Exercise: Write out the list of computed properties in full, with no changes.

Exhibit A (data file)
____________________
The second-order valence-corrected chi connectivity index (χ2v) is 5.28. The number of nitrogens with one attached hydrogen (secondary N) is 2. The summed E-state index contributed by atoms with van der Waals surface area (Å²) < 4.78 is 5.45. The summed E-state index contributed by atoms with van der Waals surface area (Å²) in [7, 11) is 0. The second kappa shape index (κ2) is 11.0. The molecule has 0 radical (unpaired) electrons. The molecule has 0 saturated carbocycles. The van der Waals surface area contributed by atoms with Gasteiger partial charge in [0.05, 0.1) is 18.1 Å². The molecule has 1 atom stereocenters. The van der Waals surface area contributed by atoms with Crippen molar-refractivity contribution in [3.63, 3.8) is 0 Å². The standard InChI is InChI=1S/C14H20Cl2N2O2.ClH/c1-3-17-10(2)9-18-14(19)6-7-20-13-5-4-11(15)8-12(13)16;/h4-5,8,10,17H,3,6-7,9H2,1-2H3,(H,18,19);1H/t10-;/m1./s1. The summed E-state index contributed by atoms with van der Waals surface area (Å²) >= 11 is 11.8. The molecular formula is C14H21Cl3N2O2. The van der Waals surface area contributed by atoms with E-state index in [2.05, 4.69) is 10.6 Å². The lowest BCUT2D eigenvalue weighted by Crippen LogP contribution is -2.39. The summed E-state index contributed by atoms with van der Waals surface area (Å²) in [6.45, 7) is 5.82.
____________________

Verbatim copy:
The second-order valence-corrected chi connectivity index (χ2v) is 5.28. The number of nitrogens with one attached hydrogen (secondary N) is 2. The summed E-state index contributed by atoms with van der Waals surface area (Å²) < 4.78 is 5.45. The summed E-state index contributed by atoms with van der Waals surface area (Å²) in [7, 11) is 0. The second kappa shape index (κ2) is 11.0. The molecule has 0 radical (unpaired) electrons. The molecule has 0 saturated carbocycles. The van der Waals surface area contributed by atoms with Gasteiger partial charge in [0.05, 0.1) is 18.1 Å². The molecule has 1 atom stereocenters. The van der Waals surface area contributed by atoms with Crippen molar-refractivity contribution in [3.63, 3.8) is 0 Å². The standard InChI is InChI=1S/C14H20Cl2N2O2.ClH/c1-3-17-10(2)9-18-14(19)6-7-20-13-5-4-11(15)8-12(13)16;/h4-5,8,10,17H,3,6-7,9H2,1-2H3,(H,18,19);1H/t10-;/m1./s1. The summed E-state index contributed by atoms with van der Waals surface area (Å²) >= 11 is 11.8. The molecular formula is C14H21Cl3N2O2. The van der Waals surface area contributed by atoms with E-state index in [2.05, 4.69) is 10.6 Å². The lowest BCUT2D eigenvalue weighted by Crippen LogP contribution is -2.39. The summed E-state index contributed by atoms with van der Waals surface area (Å²) in [6.45, 7) is 5.82.